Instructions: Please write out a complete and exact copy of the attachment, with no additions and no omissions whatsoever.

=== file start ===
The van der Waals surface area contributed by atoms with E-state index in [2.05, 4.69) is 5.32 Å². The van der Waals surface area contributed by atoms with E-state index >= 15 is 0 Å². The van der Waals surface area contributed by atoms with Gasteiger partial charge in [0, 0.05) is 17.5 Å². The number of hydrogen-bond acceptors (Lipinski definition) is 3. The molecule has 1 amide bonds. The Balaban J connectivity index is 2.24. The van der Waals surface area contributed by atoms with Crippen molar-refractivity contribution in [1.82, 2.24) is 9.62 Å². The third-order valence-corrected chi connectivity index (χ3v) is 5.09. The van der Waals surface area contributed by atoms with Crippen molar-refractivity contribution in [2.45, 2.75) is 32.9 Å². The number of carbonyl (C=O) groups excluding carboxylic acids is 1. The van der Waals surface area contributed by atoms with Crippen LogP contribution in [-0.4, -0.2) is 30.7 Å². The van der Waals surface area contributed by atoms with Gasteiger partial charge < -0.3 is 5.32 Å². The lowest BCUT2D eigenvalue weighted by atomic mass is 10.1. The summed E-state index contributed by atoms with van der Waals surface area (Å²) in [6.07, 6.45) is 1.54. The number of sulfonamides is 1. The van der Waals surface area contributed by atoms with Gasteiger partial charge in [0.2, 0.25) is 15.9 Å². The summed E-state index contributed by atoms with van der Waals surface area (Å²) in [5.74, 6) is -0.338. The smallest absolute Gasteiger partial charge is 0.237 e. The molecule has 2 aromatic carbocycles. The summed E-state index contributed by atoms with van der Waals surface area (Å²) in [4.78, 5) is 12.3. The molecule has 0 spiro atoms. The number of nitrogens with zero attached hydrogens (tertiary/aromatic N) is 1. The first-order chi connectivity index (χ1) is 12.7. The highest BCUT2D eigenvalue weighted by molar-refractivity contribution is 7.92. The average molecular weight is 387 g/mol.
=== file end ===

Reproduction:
The van der Waals surface area contributed by atoms with E-state index in [2.05, 4.69) is 5.32 Å². The van der Waals surface area contributed by atoms with E-state index >= 15 is 0 Å². The van der Waals surface area contributed by atoms with Gasteiger partial charge in [0, 0.05) is 17.5 Å². The number of hydrogen-bond acceptors (Lipinski definition) is 3. The molecule has 1 amide bonds. The Balaban J connectivity index is 2.24. The van der Waals surface area contributed by atoms with Crippen molar-refractivity contribution in [1.82, 2.24) is 9.62 Å². The third-order valence-corrected chi connectivity index (χ3v) is 5.09. The van der Waals surface area contributed by atoms with Crippen molar-refractivity contribution in [2.45, 2.75) is 32.9 Å². The number of carbonyl (C=O) groups excluding carboxylic acids is 1. The van der Waals surface area contributed by atoms with Crippen LogP contribution in [-0.4, -0.2) is 30.7 Å². The van der Waals surface area contributed by atoms with Gasteiger partial charge < -0.3 is 5.32 Å². The lowest BCUT2D eigenvalue weighted by atomic mass is 10.1. The summed E-state index contributed by atoms with van der Waals surface area (Å²) in [6.07, 6.45) is 1.54. The number of sulfonamides is 1. The van der Waals surface area contributed by atoms with Gasteiger partial charge in [0.2, 0.25) is 15.9 Å². The summed E-state index contributed by atoms with van der Waals surface area (Å²) in [5.74, 6) is -0.338. The smallest absolute Gasteiger partial charge is 0.237 e. The molecule has 2 aromatic carbocycles. The summed E-state index contributed by atoms with van der Waals surface area (Å²) in [4.78, 5) is 12.3. The molecule has 0 spiro atoms. The number of nitrogens with zero attached hydrogens (tertiary/aromatic N) is 1. The first-order chi connectivity index (χ1) is 12.7. The highest BCUT2D eigenvalue weighted by molar-refractivity contribution is 7.92. The average molecular weight is 387 g/mol.